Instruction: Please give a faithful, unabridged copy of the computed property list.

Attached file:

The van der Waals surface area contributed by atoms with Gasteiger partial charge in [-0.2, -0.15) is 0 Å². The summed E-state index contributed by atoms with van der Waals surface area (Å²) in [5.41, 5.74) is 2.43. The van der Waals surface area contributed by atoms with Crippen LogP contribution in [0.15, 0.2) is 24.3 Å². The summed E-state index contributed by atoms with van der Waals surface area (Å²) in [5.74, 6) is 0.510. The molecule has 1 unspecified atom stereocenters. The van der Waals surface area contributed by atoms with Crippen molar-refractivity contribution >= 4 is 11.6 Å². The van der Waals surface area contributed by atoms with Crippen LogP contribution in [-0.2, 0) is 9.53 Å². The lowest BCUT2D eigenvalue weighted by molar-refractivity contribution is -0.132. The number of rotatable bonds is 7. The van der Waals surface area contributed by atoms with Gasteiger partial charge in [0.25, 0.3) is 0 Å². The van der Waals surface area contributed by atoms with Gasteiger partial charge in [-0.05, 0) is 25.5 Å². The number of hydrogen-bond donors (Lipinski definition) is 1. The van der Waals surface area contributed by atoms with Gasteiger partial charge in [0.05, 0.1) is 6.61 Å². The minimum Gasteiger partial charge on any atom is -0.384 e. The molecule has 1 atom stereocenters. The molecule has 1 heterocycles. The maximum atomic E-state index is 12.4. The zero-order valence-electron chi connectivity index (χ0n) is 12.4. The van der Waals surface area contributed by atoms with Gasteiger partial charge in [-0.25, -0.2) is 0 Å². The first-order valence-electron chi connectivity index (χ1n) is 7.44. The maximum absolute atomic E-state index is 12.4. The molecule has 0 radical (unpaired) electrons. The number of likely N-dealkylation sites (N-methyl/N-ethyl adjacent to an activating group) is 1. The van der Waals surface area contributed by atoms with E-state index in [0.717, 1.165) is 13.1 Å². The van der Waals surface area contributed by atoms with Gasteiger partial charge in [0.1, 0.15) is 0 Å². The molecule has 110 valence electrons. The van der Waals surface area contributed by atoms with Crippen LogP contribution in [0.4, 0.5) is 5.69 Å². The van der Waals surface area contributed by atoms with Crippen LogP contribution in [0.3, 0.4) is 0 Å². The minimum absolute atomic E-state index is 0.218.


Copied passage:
The van der Waals surface area contributed by atoms with Gasteiger partial charge in [-0.2, -0.15) is 0 Å². The summed E-state index contributed by atoms with van der Waals surface area (Å²) in [5.41, 5.74) is 2.43. The van der Waals surface area contributed by atoms with Crippen LogP contribution in [0.15, 0.2) is 24.3 Å². The summed E-state index contributed by atoms with van der Waals surface area (Å²) in [5.74, 6) is 0.510. The molecule has 1 unspecified atom stereocenters. The van der Waals surface area contributed by atoms with Crippen molar-refractivity contribution >= 4 is 11.6 Å². The van der Waals surface area contributed by atoms with Crippen LogP contribution in [-0.2, 0) is 9.53 Å². The lowest BCUT2D eigenvalue weighted by molar-refractivity contribution is -0.132. The number of rotatable bonds is 7. The van der Waals surface area contributed by atoms with Gasteiger partial charge in [0.25, 0.3) is 0 Å². The van der Waals surface area contributed by atoms with Gasteiger partial charge in [-0.05, 0) is 25.5 Å². The number of hydrogen-bond donors (Lipinski definition) is 1. The van der Waals surface area contributed by atoms with Gasteiger partial charge in [0.05, 0.1) is 6.61 Å². The minimum Gasteiger partial charge on any atom is -0.384 e. The molecule has 1 atom stereocenters. The molecule has 1 heterocycles. The maximum atomic E-state index is 12.4. The zero-order valence-electron chi connectivity index (χ0n) is 12.4. The van der Waals surface area contributed by atoms with Gasteiger partial charge in [-0.25, -0.2) is 0 Å². The first-order valence-electron chi connectivity index (χ1n) is 7.44. The maximum absolute atomic E-state index is 12.4. The molecule has 0 radical (unpaired) electrons. The number of likely N-dealkylation sites (N-methyl/N-ethyl adjacent to an activating group) is 1. The van der Waals surface area contributed by atoms with E-state index in [0.717, 1.165) is 13.1 Å². The van der Waals surface area contributed by atoms with Gasteiger partial charge in [0.1, 0.15) is 0 Å². The molecule has 110 valence electrons. The van der Waals surface area contributed by atoms with Crippen LogP contribution in [0.4, 0.5) is 5.69 Å². The van der Waals surface area contributed by atoms with Crippen LogP contribution in [0.3, 0.4) is 0 Å². The minimum absolute atomic E-state index is 0.218.